Conquer Motion Sickness This Summer
Summer is the time to indulge your sense of adventure – unless the very thought of sunset cruises and roller coasters make you heave. If so, you’re not alone. 70 percent of people are susceptible to motion sickness, according to one study conducted by NASA. “Motion sickness is a slippery eel because it’s so profoundly subjective,” Thomas Stoffregen, a kinesiology professor at the University of Minnesota, tells Yahoo Health. The set of circumstances that trigger symptoms varies greatly, as do the symptoms themselves, which typically include nausea, pale skin, cold sweats, fatigue, headaches, saliva production, and the dreaded vomiting.
And you don’t even have to move to feel nauseous. Many feel sick while sitting through cinéma vérité-style blockbusters à la “Cloverfield” or “Earth to Echo,” watching moving graphics on a smartphone, or playing virtual games such as Oculus Rift. “The perceived wisdom on this head-mounted display is that it’s going to revolutionize our interaction with the Internet,” says Stoffregen. “The problem with Oculus Rift is that it induces motion sickness in a disturbingly large number of people who use it.”
Surely, with motion sickness such a common ailment, there must be some kind of evolutionary advantage — right? “It’s unknown,” Charles Horn, PhD, who studies the neurobiology of nausea and vomiting at the University of Pittsburgh’s Department of Medicine, writes in an email to Yahoo Health. However, he points to one possibility, only in the case of nausea resulting from food poisoning. “It seems clear that this gut-to-brain response can help us to learn to avoid consumption of toxic foods in the future and through vomiting expel these offending substances from the gut immediately. In contrast, motion sickness seems to have no adaptive advantage.”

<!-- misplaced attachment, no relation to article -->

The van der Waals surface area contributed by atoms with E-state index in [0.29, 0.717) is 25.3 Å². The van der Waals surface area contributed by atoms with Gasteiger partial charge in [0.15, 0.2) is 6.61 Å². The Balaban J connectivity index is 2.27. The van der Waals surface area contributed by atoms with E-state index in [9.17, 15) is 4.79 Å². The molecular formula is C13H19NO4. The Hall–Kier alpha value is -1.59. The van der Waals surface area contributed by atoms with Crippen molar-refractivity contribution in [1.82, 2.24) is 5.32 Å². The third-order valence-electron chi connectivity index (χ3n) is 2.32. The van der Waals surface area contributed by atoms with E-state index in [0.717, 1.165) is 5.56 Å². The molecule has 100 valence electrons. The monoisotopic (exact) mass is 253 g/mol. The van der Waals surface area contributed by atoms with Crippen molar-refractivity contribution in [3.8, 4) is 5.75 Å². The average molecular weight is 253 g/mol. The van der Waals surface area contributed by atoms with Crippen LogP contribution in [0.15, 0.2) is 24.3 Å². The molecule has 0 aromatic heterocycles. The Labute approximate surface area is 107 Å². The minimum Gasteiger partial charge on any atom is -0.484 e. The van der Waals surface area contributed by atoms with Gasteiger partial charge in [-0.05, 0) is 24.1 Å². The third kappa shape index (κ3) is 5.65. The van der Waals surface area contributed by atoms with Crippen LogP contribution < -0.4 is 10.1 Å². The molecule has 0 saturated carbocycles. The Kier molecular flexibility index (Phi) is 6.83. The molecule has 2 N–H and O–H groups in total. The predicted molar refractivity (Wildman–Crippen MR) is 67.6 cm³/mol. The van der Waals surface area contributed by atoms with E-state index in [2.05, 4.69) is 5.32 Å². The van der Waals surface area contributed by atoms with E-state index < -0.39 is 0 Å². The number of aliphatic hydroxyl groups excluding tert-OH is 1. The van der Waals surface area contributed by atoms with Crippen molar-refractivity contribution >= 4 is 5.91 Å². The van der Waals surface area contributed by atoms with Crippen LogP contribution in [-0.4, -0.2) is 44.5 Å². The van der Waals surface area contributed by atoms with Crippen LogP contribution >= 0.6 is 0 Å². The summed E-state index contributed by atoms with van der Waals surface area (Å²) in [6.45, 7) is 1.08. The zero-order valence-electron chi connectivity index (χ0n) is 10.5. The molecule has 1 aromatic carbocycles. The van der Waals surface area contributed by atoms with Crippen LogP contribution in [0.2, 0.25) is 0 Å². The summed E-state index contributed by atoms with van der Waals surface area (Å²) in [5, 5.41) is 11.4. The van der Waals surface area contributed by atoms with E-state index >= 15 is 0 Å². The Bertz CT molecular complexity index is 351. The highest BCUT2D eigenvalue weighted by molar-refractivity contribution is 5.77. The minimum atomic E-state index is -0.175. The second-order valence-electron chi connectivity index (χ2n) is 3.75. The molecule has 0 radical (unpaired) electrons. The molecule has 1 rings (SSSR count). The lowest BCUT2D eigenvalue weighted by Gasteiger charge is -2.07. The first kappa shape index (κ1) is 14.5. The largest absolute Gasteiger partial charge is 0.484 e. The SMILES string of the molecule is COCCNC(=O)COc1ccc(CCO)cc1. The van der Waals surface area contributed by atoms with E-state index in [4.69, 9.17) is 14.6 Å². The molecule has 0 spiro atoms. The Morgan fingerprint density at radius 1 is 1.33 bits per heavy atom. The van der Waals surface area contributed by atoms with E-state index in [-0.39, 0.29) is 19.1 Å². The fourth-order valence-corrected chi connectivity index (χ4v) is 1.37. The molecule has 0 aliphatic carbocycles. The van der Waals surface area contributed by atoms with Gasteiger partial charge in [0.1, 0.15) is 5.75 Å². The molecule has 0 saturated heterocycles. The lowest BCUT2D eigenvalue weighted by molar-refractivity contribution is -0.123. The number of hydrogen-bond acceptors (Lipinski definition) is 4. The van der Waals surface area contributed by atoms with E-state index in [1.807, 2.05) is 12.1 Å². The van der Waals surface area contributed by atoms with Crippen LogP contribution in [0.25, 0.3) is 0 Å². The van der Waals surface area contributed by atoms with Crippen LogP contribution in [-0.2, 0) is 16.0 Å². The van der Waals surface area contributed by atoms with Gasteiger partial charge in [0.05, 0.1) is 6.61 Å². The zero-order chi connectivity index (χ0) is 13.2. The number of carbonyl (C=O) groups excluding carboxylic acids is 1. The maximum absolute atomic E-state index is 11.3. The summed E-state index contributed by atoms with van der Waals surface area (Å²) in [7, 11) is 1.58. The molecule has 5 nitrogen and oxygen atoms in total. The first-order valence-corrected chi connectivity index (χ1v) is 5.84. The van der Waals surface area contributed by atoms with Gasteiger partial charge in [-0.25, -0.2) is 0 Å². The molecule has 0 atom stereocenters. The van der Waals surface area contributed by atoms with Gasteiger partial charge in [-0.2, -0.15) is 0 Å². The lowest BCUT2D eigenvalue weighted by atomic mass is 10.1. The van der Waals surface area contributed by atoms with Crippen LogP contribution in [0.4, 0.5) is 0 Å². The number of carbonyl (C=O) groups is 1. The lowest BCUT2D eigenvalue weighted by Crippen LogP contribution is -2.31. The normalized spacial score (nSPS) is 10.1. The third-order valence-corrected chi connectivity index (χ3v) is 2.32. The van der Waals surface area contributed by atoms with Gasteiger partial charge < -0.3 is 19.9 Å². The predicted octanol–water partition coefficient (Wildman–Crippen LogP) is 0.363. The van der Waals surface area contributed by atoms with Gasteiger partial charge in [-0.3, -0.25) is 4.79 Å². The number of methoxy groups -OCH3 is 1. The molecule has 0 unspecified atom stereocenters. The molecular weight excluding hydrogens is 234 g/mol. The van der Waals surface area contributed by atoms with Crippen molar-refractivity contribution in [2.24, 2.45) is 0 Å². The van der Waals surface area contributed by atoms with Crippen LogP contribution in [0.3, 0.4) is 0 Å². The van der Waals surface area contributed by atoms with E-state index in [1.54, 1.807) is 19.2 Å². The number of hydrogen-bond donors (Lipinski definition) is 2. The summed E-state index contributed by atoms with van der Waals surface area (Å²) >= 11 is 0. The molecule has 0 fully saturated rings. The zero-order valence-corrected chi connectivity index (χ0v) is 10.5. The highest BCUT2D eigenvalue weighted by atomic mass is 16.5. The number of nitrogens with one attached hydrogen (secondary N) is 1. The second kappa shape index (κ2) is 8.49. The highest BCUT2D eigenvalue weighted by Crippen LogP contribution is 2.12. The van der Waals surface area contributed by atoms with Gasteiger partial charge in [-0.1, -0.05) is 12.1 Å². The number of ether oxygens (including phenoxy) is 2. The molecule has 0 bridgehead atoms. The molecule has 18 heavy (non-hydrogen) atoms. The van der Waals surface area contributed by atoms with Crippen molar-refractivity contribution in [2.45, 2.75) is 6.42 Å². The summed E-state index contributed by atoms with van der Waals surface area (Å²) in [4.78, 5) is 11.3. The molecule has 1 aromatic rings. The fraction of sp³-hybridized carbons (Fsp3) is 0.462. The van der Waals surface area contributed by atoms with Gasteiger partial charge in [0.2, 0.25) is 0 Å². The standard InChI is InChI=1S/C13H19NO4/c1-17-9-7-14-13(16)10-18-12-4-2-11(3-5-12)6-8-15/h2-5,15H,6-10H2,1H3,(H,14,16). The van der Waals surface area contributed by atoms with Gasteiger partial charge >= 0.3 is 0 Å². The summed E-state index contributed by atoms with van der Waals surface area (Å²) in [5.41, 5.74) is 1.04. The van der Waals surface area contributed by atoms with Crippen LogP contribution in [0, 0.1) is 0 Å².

Here are some coping mechanisms:
—While in a car, avoid close-up exercises such as knitting and reading or playing mobile video games. Another trick: Lean your head against the headrest and close your eyes; if you’re listening to music, wear headphones. According to Stoffegren, minimizing outside distractions and creating a “closed zone” helps calm the stomach.
—Do deep-controlled breathing. One classic study found that taking measured, steady breaths relieves nausea in patients recovering from surgery.
—Stay hydrated with clear liquids (no alcohol) such as water, seltzer, or Sprite. For unclear reasons, “Colored liquids have a tendency to come back,” says Stoffegren.
—Taking ginger — whether in pill, cookie or root form — may help. Studies conducted in cancer patients shows it cuts symptoms by 40 percent.
—Focus on the horizon. Stoffegren says zeroing in on a still image in the distance can help block out the bumps and jolts.
If nothing works to quell your nausea, know this: Motion sickness lessons with experience, says Horn. In other words, the more you drive down that bumpy road or fly on a plane, the less you’ll be affected by their dizzying effects. And you don’t have to swear off amusement parks either — just be selective about the rides. For example, a roller coaster has more linear acceleration, whereas the spinning teacups have angular acceleration — and a Ferris wheel can have either, depending on its height. See you at the Lex Luther Drop of Doom.